Conservation genetics of temperate highland peat swamps
- Start date:
- 01 Jan 2013
- End date:
- 31 Dec 2016
- Staff: Doug Benson; Joel Cohen; Hannah McPherson; Maurizio Rossetto
Students: Anthea Brescianini
- Project sponsors:
- Temperate Highland Peat Swamps on Sandstone Research Program (THPSSRP), Fenner School of Environment & Society ANU
- Project partners:
- David Keith (UNSW), Glenda Wardle (University of Sydney)
- Maurizio Rossetto
- Apply novel molecular approaches to characterise genetic variation and connectivity across plant functional groups from temperate highland peat swamps in the Sydney Basin.
- Combine genetic and ecological evidence at a range of geographic scales, to understand peat swamp dynamics and support their conservation
Peat swamps are island-like habitats found in restricted areas of south-eastern Australia. Understanding the distribution of diversity and genetic connectivity is crucial to the maintenance and conservation of these unique communities.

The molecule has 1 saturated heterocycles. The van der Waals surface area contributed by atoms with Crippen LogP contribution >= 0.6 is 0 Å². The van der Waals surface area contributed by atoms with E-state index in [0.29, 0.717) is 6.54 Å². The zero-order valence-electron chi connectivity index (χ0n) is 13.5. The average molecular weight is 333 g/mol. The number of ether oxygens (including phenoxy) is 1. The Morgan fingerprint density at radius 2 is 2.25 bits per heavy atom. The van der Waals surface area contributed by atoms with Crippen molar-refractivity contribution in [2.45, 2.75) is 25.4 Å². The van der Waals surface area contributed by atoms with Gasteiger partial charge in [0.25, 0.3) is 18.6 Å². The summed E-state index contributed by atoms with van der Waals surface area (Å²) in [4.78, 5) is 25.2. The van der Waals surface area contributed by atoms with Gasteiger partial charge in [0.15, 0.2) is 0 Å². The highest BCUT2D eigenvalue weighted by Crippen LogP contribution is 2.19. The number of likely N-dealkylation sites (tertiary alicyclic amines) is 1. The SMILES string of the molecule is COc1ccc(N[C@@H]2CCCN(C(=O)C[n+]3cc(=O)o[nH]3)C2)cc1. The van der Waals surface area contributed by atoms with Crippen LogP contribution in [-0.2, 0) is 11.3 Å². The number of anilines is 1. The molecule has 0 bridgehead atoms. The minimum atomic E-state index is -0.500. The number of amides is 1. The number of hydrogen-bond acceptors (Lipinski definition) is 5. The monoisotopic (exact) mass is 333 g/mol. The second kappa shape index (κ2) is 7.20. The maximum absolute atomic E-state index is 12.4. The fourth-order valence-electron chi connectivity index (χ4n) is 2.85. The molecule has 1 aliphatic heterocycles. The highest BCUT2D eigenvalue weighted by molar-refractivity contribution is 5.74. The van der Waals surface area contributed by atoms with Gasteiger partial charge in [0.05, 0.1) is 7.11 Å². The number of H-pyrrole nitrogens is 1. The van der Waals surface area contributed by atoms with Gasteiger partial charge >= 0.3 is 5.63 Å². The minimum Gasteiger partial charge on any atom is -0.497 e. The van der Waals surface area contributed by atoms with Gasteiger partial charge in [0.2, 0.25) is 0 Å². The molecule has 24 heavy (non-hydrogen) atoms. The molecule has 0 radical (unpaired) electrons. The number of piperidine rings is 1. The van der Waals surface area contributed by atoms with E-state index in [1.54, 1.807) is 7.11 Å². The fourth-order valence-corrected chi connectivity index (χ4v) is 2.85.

Our study of highland and lowland peat swamps on sandstone includes swamps that vary in size, geographic isolation, and environmental conditions. Within this system, we focus on key rare and widespread species representing contrasting life histories.
A comparison of near complete chloroplast genomes sampled from multiple locations for each of 13 species, revealed that landscape-level variation differs greatly among different taxonomic and functional groups. Population studies using innovative marker-based approaches detected greater variation within lowland swamps, and identified important refugial areas.
We are currently generating whole chloroplast data for an additional 15 species occurring across the study system to incorporate a wider range of taxonomic and functional groups. Using an innovative NGS amplicon approach we are also expanding population-level studies to investigate associations between genetic variation and functional traits. The data will be combined with physical parameters such as geographic isolation and environmental gradients. With these data we are exploring population-level viability, presence and boundaries of differentiated genetic provenances, and genetic connectivity. This information will provide a novel understanding of swamp resilience to threatening disturbances such as adverse fire regimes, changes in hydrology from mining, and climate change.